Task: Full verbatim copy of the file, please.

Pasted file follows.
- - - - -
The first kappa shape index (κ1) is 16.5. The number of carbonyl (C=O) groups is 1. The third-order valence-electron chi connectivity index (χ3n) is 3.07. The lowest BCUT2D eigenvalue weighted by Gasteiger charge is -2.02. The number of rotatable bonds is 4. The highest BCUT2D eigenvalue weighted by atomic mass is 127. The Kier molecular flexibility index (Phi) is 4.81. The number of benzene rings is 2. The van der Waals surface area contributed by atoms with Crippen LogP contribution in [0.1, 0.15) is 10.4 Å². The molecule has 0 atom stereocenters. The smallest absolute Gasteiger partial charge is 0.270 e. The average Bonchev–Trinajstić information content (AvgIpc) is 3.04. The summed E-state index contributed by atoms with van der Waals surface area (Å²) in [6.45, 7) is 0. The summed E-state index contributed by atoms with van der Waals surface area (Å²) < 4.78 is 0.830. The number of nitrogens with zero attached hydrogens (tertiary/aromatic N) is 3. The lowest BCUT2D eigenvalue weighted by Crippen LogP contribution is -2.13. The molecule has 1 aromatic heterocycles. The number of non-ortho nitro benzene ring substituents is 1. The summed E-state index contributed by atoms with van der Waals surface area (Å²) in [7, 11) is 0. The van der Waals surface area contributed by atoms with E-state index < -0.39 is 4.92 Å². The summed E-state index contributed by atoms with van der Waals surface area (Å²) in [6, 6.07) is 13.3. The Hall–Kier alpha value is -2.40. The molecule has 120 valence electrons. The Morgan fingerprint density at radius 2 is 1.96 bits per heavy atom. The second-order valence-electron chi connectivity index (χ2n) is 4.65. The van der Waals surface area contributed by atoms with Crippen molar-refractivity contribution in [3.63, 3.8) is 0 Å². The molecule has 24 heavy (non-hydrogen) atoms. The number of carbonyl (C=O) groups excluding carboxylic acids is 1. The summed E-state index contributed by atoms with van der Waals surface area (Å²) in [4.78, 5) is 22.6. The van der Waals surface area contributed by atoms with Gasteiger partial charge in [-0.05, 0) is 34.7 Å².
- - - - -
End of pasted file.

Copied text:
The first kappa shape index (κ1) is 16.5. The number of carbonyl (C=O) groups is 1. The third-order valence-electron chi connectivity index (χ3n) is 3.07. The lowest BCUT2D eigenvalue weighted by Gasteiger charge is -2.02. The number of rotatable bonds is 4. The highest BCUT2D eigenvalue weighted by atomic mass is 127. The Kier molecular flexibility index (Phi) is 4.81. The number of benzene rings is 2. The van der Waals surface area contributed by atoms with Crippen LogP contribution in [0.1, 0.15) is 10.4 Å². The molecule has 0 atom stereocenters. The smallest absolute Gasteiger partial charge is 0.270 e. The average Bonchev–Trinajstić information content (AvgIpc) is 3.04. The summed E-state index contributed by atoms with van der Waals surface area (Å²) in [6.45, 7) is 0. The summed E-state index contributed by atoms with van der Waals surface area (Å²) < 4.78 is 0.830. The number of nitrogens with zero attached hydrogens (tertiary/aromatic N) is 3. The lowest BCUT2D eigenvalue weighted by Crippen LogP contribution is -2.13. The molecule has 1 aromatic heterocycles. The number of non-ortho nitro benzene ring substituents is 1. The summed E-state index contributed by atoms with van der Waals surface area (Å²) in [7, 11) is 0. The van der Waals surface area contributed by atoms with E-state index < -0.39 is 4.92 Å². The summed E-state index contributed by atoms with van der Waals surface area (Å²) in [6, 6.07) is 13.3. The Hall–Kier alpha value is -2.40. The molecule has 120 valence electrons. The Morgan fingerprint density at radius 2 is 1.96 bits per heavy atom. The second-order valence-electron chi connectivity index (χ2n) is 4.65. The van der Waals surface area contributed by atoms with Crippen molar-refractivity contribution in [3.63, 3.8) is 0 Å². The molecule has 24 heavy (non-hydrogen) atoms. The number of carbonyl (C=O) groups excluding carboxylic acids is 1. The summed E-state index contributed by atoms with van der Waals surface area (Å²) in [4.78, 5) is 22.6. The van der Waals surface area contributed by atoms with Gasteiger partial charge in [-0.05, 0) is 34.7 Å².